Gps routing

Discussion in 'GPS Tracks - Oz and Kiwi Land' started by Mutly12, Apr 27, 2017.

  1. Mutly12

    Mutly12 Adventurer

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    Hi
    I was wondering if I could get some advise please regarding the best GPS program I can use? Hopefully using google maps and compatible to download into a Garmin GPS I have a Zumo 550 on my Xt600e and a Zumo LM390 on my Multistrada.
    I've been riding for years but relatively new to the gps thingo coz the Basecamp thing frustrates me no end, I get to the point I just can't be bothered.
    I want to start going off road with the xt and do some camping which is why I bought it, I mainly use the Multi for touring.
    I'd really appreciate some advise if that's ok?
    Regards Mutly12
    #1
  2. mcguyver

    mcguyver Long timer

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  3. anydavenow

    anydavenow Been here awhile

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    Basecamp is not the most user friendly but it is good for managing your Garmin device. Better the devil you know kind of thing... but you can definitely create/plan tracks elsewhere and load them up (with Basecamp). I usually plan with Furkot and use Basecamp to upload and view my recorded tracks. If you need help just shoot any specific questions (pref. with a screen shot if you're stuck) and I'll be happy to help.


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  4. Hoots

    Hoots Long timer

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    What frustrates you about BaseCamp?

    It's a seemless interface with Garmin GPS units - and fantastic when run with topo maps

    One of the first things to learn is the difference between GPS 'routes' and 'tracks' - routes are dynamic, in the sense that the GPS adapts / optimises the route as you go - tracks are static, in the sense that they are a fixed path

    Tracks are far better offroad than routes - using a Garmin GPS unit you can navigate to tracks
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  5. anydavenow

    anydavenow Been here awhile

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    I agree with @Hoots in that Basecamp provides a great tool for managing your Garmin devices (and maps, tracks and waypoints) and also is quite a good mapping/planning tool if you have your maps loaded into it (via a plugged-in Garmin device).

    I work in user interface design and in my opinion Basecamp's is quite poorly resolved and could prove challenging to some new users — this can be compounded by having to learn all the GPS jargon at the same time. I can understand why @Mutly12 might be doing it tough.

    Initially, a tool like Google Maps or Furkot can be a bit less intimidating (and more familiar) for planning your first few trips, and they can then be moved into Basecamp to continue the learning process.

    A more experienced user should be comfortable planning and editing tracks in Basecamp too. I tend to switch between a few different tools, usually depending on the "scale" of the trip, i.e. km/day. As @Hoots says, there's a big difference between routes (GPS says "turn left in 100m") and tracks (GPS shows your position as a marker on a line). I almost never use routes unless typing an address in a city directly into the GPS.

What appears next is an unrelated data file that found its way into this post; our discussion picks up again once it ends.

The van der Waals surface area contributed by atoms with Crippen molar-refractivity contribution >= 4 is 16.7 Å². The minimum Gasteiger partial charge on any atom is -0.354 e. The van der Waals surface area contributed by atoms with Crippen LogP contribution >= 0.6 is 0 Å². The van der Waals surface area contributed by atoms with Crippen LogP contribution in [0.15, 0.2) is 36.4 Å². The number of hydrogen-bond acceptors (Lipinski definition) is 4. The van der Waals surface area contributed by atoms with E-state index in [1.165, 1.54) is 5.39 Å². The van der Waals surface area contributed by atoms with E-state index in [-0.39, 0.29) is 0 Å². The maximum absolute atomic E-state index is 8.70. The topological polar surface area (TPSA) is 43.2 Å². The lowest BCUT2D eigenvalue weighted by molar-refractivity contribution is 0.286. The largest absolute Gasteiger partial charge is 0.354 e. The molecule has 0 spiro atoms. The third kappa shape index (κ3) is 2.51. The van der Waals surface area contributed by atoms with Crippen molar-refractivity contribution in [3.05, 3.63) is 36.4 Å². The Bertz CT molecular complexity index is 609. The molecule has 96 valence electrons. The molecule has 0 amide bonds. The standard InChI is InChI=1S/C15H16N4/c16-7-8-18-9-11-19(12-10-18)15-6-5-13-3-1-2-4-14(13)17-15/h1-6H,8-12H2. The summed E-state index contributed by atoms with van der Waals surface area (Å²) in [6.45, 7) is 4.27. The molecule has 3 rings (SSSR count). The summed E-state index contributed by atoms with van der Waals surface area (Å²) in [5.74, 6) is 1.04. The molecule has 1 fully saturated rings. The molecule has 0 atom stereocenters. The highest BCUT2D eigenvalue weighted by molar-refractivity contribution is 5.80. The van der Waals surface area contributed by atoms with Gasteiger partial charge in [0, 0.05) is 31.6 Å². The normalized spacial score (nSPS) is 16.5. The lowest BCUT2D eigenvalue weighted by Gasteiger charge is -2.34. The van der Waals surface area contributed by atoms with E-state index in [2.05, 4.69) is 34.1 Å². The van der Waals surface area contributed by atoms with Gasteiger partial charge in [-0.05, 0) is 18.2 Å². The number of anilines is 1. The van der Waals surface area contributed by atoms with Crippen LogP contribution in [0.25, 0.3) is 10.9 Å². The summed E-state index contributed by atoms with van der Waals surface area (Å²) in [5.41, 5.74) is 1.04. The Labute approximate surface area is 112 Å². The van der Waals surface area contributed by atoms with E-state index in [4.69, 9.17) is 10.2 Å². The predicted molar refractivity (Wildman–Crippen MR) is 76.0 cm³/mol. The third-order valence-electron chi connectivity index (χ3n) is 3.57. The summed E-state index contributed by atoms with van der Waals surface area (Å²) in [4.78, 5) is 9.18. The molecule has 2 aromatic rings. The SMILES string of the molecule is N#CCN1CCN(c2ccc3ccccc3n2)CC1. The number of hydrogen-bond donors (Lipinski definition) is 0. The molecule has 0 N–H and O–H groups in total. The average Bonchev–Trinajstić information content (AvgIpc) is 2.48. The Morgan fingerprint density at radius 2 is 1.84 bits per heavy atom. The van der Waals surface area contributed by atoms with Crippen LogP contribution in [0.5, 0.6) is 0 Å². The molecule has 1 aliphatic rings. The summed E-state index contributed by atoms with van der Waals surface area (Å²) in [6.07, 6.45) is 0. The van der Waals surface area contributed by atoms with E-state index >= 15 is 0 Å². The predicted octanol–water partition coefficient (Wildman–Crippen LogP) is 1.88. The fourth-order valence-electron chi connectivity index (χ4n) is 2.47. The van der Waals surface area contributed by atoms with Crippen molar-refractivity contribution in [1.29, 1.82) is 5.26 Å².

@Mutly12, maybe the best way to help is to walk you through planning an actual trip. Got one coming up?
    #5
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  6. anydavenow

    anydavenow Been here awhile

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    Had a look — looks pretty good!
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  7. bigborett

    bigborett Long timer

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    I use Basecamp all the time. Took a little while to get used to it, but good now.

    I bet one of your issues is joining tracks/routes and getting some weird thing with straight lines everywhere. Just check that the tracks are in the correct order before joining.
    It's little things like that that made it a little painful for me.

    I love following that pink line and not having to stop and check maps, discuss where we are and things like that. You cover so much ground more quickly with a little work on the puter.
    #7
  8. lentil

    lentil All round nice guy Super Moderator

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    one in every crowd...

    http://www.qgis.org/en/site/

    it possibly a bit much for every day punters but it gives you plenty of optioins!!
    \\Free plenty of plugins :D
    #8
  9. bigborett

    bigborett Long timer

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    Just had a look at Kurviger. Not enough track detail for my liking.
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  10. XRman

    XRman Long timer

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    Instal a good topo map on your GPs and Basecamp.

    Read the Basecamp tutorials in the mapping section of advrider.

    Go and play making a simple track to then transfer to your GPS.

    Better still find someone to show you the basics. It takes practise and repetition.

    Use tracks not routes to plot your intended path.
    #10
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  11. dunc

    dunc coddiwompler